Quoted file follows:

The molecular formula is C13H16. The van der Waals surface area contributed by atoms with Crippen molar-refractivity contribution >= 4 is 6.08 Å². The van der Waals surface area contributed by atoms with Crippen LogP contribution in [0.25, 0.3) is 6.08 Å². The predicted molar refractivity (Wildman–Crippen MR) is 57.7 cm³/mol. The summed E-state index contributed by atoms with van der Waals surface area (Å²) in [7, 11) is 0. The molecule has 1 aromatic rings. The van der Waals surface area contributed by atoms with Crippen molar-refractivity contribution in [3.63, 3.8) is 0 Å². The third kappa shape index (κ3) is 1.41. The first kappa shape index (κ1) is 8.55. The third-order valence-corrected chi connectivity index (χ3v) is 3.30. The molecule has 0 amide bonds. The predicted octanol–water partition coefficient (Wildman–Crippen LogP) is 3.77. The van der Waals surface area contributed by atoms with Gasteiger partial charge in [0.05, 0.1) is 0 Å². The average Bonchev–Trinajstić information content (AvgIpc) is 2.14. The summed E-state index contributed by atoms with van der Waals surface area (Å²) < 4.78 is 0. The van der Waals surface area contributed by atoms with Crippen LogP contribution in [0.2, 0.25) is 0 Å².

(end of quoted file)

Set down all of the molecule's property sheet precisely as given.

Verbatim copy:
The molecular formula is C13H16. The van der Waals surface area contributed by atoms with Crippen molar-refractivity contribution >= 4 is 6.08 Å². The van der Waals surface area contributed by atoms with Crippen LogP contribution in [0.25, 0.3) is 6.08 Å². The predicted molar refractivity (Wildman–Crippen MR) is 57.7 cm³/mol. The summed E-state index contributed by atoms with van der Waals surface area (Å²) in [7, 11) is 0. The molecule has 1 aromatic rings. The van der Waals surface area contributed by atoms with Crippen molar-refractivity contribution in [3.63, 3.8) is 0 Å². The third kappa shape index (κ3) is 1.41. The first kappa shape index (κ1) is 8.55. The third-order valence-corrected chi connectivity index (χ3v) is 3.30. The molecule has 0 amide bonds. The predicted octanol–water partition coefficient (Wildman–Crippen LogP) is 3.77. The van der Waals surface area contributed by atoms with Gasteiger partial charge in [0.05, 0.1) is 0 Å². The average Bonchev–Trinajstić information content (AvgIpc) is 2.14. The summed E-state index contributed by atoms with van der Waals surface area (Å²) < 4.78 is 0. The van der Waals surface area contributed by atoms with Crippen LogP contribution in [0.2, 0.25) is 0 Å².